Monday, April 2, 2007; 2:00 PM
In the spirit of bracket fever and single-elimination madness, Sunday Source put 32 American beers to the test. The results of the head-to-head challenge are revealed in Beer Madness, with the winner crowned on Sunday, April 1.
Beer columnist Greg Kitsock, one of the esteemed panelists, knows a thing or two about a good brew. He was joined by Joe Heim, assistant editor for Sunday Source, to take questions on the final results of Beer Madness Monday, April 2 at 2 p.m. ET. Kitsock writes a monthly column on beer for the Post's
The transcript follows.
Dupont Circle, Washington, D.C.: Well, I have to ask -- who picked the beers for your brackets? This doesn't seem to be a pool of anything but the weak lagers of the U.S. There are GOOD U.S. beers, stellar ones that are nowhere to be seen; such as the Avery Brewery of Boulder, Colo., that produces excellent beers from light to very dark -- The Beast limited brew had 15 percent alcohol and was very tasty -- ; local microbreweries which have a nice array of beers, and my own favorites -- Belgian and Belgian-style ales, dubbels, tripels and quadrupels. Long live REAL beer!
Joe Heim: Hello Dupont and thanks for your question. Your complaint is one that we've heard from a number of readers, so let me just set the record straight right off the bat. We did NOT want a contest that just appealed to the microbrew or, for lack of a better term, beer snob audience. We thought the contest would be much more fun and entertaining if we included a number of mass market beers just to see how they fared in our blind taste test with our panel. And that approach actually created some surprising results as when Bud knocked out Victory Lager. Oh, and for the record, Avery Brewery was represented in the contest with Ellie's Brown Ale which advanced to the Final Four.
Denver, Colo.: What exact tasting method did you employ? Were you worried about at any "New Coke" problems (i.e., how much you enjoy a small sip of a beer may not translate to enjoying an entire bottle of it)?
Anyway, you should convince your editors to let you flesh this idea out more next year and expand both the tasting process and the number of beers chosen.
Joe Heim: Hi Denver. I think a bigger problem for us would have been the condition of our panelists if they tested a bottle of every beer instead of just a few sips. I think they would have all passed out.
Greg Kitsock: That's a good point. Some beers are great after one sip but not so great after a pint ... or a pitcher. But we had our livers to think about. That's why we limited the selection to beers of mdoerate alcohol content ... no imperial IPAs, for instance, or barleywines.
Fortaleza, Brazil: Americans, by and large, prefer rather weak beers (look at the best-selling beers). Ditto down here in Brazil (nearly every beer is described as Pilsen style). How would you describe your own personal tastes in beers? Brooklyn Lager, for example, is stronger than, say, Bud or Rolling Stock, but certainly does not have as much taste as Sierra Nevada Porter.
Joe Heim: hello Brazil. Hmm, I'd say I definitely prefer hoppier beers. Victory's Hop Devil is probably my favorite beer. Another great one is Red Truck IPA from the Palisade Brewery in Western Colorado, though that's very hard to get around here. Hmm, what else? Full Sail IPA, Redhook ESB, Sierra Nevada are all great.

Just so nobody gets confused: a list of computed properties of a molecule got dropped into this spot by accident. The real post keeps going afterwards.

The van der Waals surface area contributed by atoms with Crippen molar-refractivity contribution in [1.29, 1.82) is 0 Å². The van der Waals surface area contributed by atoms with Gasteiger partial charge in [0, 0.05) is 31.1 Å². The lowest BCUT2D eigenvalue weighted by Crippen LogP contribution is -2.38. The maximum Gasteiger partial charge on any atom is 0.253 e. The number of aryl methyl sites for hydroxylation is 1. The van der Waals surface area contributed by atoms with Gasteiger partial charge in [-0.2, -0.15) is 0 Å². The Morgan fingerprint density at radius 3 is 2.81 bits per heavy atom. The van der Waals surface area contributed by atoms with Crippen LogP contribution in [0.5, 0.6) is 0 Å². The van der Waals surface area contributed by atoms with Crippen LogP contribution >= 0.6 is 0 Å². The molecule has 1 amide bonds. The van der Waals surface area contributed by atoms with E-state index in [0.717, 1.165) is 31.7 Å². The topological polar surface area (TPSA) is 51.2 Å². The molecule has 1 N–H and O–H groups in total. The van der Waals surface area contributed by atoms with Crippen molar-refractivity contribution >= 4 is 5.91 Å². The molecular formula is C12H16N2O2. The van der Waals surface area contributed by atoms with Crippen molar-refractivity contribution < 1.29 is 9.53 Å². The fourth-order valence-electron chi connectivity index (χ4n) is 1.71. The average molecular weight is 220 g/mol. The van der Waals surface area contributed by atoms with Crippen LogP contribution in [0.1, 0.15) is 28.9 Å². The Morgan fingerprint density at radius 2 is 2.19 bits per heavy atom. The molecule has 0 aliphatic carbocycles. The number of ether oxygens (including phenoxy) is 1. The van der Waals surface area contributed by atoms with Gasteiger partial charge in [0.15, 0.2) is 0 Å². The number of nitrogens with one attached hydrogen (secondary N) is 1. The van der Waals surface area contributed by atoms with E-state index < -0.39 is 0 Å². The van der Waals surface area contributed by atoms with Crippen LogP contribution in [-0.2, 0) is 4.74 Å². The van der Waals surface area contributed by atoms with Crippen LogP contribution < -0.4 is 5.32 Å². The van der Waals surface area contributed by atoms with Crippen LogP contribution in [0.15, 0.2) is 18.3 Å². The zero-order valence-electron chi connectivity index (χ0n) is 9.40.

Greg Kitsock: I like IPAs and hoppy pale ales: (one of my current favorites is Tuppers' Hop Pocket Ale and my introduction to the world of better beer years ago was Yuengling Lord Chesterfield Ale). But I like many styles ... I think a lot of lagers are underrated, especially a nice well-hopped pilsner. What I drink often depends on the season.
Arlington, Va.: Process Q. You did all this in one night, right? If so, I figure you had to taste 62 beers each to get a winner. If you tasted one ounce per beer per taste, that 62 ounces which is the equiv. of 5 beers. I take it you swallowed the beer you were tasting, or did you?
Greg Kitsock: We're professionals ... don't try this at home.
Seriously, we did swallow. It's considered bad form to spit into plastic buckets at beer tastings. In some cases, though, I didn't have to swallow a full ounce to arrive at a decision ... I could tell merely by wetting my lips that I preferred this better to another. I also made sure I had a full stomach before the tasting started, and we had snacks during the tasting.
Salt Lake City, Utah: Anything cold in a kegger!
Joe Heim: As long as it's not "near beer."
Washington, D.C.: Great idea with the March Madness of American beer.
Will we have to wait until 2010 for a World Cup of international brews?
Greg Kitsock: Maybe we can do an international competition in tandem with the 2008 Olympics.
Joe Heim: Hey, we'll use any excuse for a beer contest.
Morgantown, W.Va.: Hi folks,
Though Saranac's pale ale may have lost your title game, it has long seemed to me that it offers the best beer value out there. It's very good, and I can usually find it for about $5.99/six-pack. That's tough to beat.
Are there others that do well in this category?
Greg Kitsock: Saranac is more in the English style of pale ale in that it's more balanced, less aggressively hopped. You might look around for the beers of Shipyard Brewing in Portland, Maine.